Computer Science - Ph.D.
Department of Computer Science
241 Mathematics and Computer Science Building
The Ph.D. degree in Computer Science provides students with an educational and research environment that fosters personal and intellectual growth, flourishes academic goals and develops career paths through necessary training with emerging technologies. The program promotes research, discovery and integration, and is designed for students interested in becoming professional scholars, college and university teachers or independent research workers in private, industrial or government research institutions.
Fully Offered At:
- Kent Campus
- Master's degree in computer science (or closely related field) from an accredited college or university for unconditional admission
- Minimum 3.000 GPA on a 4.000 point scale for unconditional admission
- Official transcript(s)
- GRE scores
- Goal statement
- Three letters of recommendation
- English language proficiency - all international students must provide proof of English language proficiency (unless they meet specific exceptions) by earning one of the following:
- Minimum 525 TOEFL PBT score (paper-based version)
- Minimum 71 TOEFL IBT score (Internet-based version)
- Minimum 74 MELAB score
- Minimum 6.0 IELTS score
- Minimum 50 PTE score
For more information about graduate admissions, please visit the Graduate Studies admission website. For more information on international admission, visit the Office of Global Education’s admission website.
Program Learning Outcomes
Graduates of this program will be able to:
- Have all around breadth-of-knowledge and understanding of essential facts, concepts, principles and theories relating to advanced topics in computer science to be regarded as a scholar of computer science.
- Demonstrate depth of knowledge at least in one specialized topic.
- Conduct independent research by advancing the body of knowledge in the area through the doctoral dissertation research.
- Clearly articulate advanced research problems and their solutions.
- Present general computer science topics in a learning environment.
- Develop and write publishable papers that clearly articulate advanced research problems and their solutions.
- Demonstrate integrative and deep knowledge of essential literature, facts, concepts, principles and theories relating to a chosen area of research.
- Perform complete and thorough literature searches.
- Evaluate, comprehensively and critically, the extent to which a particular work relates to and/or contributes to a given field.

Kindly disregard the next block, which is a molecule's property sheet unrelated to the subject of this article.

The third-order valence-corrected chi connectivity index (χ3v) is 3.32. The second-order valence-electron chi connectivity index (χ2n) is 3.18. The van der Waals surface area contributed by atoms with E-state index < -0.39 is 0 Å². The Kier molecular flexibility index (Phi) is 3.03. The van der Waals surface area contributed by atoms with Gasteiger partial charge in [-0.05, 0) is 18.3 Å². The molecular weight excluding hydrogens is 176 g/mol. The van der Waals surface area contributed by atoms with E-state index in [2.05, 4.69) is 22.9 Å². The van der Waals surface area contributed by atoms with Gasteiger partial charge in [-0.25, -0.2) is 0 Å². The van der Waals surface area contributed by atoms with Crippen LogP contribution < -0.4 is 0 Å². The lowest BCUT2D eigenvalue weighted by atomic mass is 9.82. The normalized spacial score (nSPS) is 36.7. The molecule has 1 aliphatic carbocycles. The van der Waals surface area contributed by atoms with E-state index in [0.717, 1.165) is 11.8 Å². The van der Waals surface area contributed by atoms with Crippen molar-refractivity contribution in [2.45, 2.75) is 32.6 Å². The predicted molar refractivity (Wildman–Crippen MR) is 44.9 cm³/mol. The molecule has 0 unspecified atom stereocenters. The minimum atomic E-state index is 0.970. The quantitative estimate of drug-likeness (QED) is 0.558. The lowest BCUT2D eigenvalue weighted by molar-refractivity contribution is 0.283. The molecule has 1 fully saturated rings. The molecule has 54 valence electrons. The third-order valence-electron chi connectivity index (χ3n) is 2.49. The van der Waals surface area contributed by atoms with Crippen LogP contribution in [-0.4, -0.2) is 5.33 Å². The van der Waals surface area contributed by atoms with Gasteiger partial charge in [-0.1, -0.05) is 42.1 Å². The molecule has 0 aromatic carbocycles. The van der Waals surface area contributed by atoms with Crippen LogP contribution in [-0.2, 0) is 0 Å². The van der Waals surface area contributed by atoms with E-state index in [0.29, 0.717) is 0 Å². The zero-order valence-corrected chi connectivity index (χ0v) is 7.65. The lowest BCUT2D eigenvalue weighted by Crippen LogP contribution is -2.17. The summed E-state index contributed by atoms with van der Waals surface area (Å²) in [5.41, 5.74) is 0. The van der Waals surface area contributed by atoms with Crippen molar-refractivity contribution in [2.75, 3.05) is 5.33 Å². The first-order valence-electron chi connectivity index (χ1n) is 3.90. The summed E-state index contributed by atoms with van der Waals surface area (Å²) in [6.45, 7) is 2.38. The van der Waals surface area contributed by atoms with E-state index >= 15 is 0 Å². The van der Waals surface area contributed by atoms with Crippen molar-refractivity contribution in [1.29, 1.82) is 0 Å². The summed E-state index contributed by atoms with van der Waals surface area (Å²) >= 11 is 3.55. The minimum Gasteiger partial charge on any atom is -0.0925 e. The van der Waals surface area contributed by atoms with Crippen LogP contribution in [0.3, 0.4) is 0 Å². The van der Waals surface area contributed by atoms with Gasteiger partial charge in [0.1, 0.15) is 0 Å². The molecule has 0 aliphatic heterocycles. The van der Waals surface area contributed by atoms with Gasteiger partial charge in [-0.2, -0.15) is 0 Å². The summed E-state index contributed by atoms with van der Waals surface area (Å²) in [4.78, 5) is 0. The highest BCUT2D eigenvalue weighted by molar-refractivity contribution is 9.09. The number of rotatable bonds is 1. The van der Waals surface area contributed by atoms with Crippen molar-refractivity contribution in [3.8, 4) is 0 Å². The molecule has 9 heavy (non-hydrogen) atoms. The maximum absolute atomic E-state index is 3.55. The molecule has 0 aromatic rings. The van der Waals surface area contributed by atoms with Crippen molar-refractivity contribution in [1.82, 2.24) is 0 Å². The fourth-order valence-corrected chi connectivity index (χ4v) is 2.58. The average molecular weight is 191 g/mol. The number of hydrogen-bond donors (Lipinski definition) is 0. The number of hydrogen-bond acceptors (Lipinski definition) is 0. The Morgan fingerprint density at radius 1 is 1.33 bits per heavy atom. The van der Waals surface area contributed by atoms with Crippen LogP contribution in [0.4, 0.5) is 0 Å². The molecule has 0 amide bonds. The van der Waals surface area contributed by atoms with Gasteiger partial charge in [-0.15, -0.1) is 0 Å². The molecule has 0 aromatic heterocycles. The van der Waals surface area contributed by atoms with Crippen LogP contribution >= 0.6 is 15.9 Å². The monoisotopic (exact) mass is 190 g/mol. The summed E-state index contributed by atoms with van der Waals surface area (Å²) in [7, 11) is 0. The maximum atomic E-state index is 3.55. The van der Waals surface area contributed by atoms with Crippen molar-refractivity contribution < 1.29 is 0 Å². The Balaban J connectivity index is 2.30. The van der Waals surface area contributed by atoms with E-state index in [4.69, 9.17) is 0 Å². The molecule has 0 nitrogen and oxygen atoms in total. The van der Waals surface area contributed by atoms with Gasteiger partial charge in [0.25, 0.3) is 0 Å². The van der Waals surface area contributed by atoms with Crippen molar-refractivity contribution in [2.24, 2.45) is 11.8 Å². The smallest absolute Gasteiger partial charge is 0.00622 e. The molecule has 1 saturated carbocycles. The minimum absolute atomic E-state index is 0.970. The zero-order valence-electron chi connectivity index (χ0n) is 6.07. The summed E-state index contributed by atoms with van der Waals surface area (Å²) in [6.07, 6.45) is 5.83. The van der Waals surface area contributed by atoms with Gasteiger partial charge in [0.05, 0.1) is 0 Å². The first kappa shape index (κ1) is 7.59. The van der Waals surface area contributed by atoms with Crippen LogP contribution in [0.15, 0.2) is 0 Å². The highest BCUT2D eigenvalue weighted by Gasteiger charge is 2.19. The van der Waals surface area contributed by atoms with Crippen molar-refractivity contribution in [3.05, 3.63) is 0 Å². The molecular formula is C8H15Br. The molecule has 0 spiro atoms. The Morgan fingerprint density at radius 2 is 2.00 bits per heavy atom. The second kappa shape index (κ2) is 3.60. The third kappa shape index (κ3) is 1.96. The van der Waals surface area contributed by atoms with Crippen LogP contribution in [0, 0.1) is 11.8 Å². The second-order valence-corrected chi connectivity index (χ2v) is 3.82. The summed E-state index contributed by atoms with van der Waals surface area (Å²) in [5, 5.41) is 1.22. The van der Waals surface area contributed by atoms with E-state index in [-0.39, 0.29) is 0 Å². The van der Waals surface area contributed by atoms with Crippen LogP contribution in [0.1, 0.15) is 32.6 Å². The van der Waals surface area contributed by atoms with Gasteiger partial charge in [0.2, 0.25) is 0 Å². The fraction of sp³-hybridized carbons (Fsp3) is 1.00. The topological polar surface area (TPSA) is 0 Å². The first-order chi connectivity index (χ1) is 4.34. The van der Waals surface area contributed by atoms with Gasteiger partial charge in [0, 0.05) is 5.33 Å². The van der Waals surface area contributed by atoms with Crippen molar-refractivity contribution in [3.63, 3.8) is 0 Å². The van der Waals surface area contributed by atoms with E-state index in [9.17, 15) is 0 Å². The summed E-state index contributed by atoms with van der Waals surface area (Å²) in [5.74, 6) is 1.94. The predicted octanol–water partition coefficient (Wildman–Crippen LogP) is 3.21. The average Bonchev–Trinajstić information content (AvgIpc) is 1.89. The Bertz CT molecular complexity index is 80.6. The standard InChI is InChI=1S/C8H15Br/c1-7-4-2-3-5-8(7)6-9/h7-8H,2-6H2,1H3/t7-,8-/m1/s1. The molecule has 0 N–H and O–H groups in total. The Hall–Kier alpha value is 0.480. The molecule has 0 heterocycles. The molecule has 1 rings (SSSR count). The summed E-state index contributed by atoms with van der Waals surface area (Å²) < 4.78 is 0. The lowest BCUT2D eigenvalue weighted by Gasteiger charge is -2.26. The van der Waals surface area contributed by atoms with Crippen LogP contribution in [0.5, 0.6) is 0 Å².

- Publish and participate in a chosen research community.
|Computer Science Electives (CS 70000 level) 1||27|
|CS 89191||DOCTORAL SEMINAR 2||3|
|CS 89199||DISSERTATION I 3||30|
|Minimum Total Credit Hours:||60|
Students must make a public presentation of project and/or research work (excluding dissertation defense and candidacy examination) at least two times before graduation. The presentation must take place in the doctoral seminar at least one full term before graduation and not more than two years after entering the program. The doctoral seminar is offered for 1 or 2 credit hours; therefore, the student must enroll in this course at least two times. This course can be taken multiple times but only 3 credit hours count toward the degree.
Each doctoral candidate, upon admission to candidacy, must register for CS 89199 for a total of 30 credit hours. It is expected that a doctoral candidate will continuously register for Dissertation I, and thereafter CS 89299, each semester, including one term each summer, until all requirements for the degree have been met. A dissertation describes original research performed by the student. The dissertation topic must be approved by the advisor and graduate coordinator. A dissertation committee, made up of graduate faculty, must be formed to assess the quality and value of the work. A public dissertation defense is made by the student. The final dissertation and defense must be approved by the advisor and dissertation committee.
The candidacy examination is a comprehensive examination in the field of the major subject. The format of the candidacy examination will be determined by the student’s Candidacy Examination Committee, which is composed of the student’s advisor and two other graduate faculty members. The Candidacy Examination Committee must be approved by the graduate coordinator. The student must complete the candidacy examination at least one year before the dissertation defense.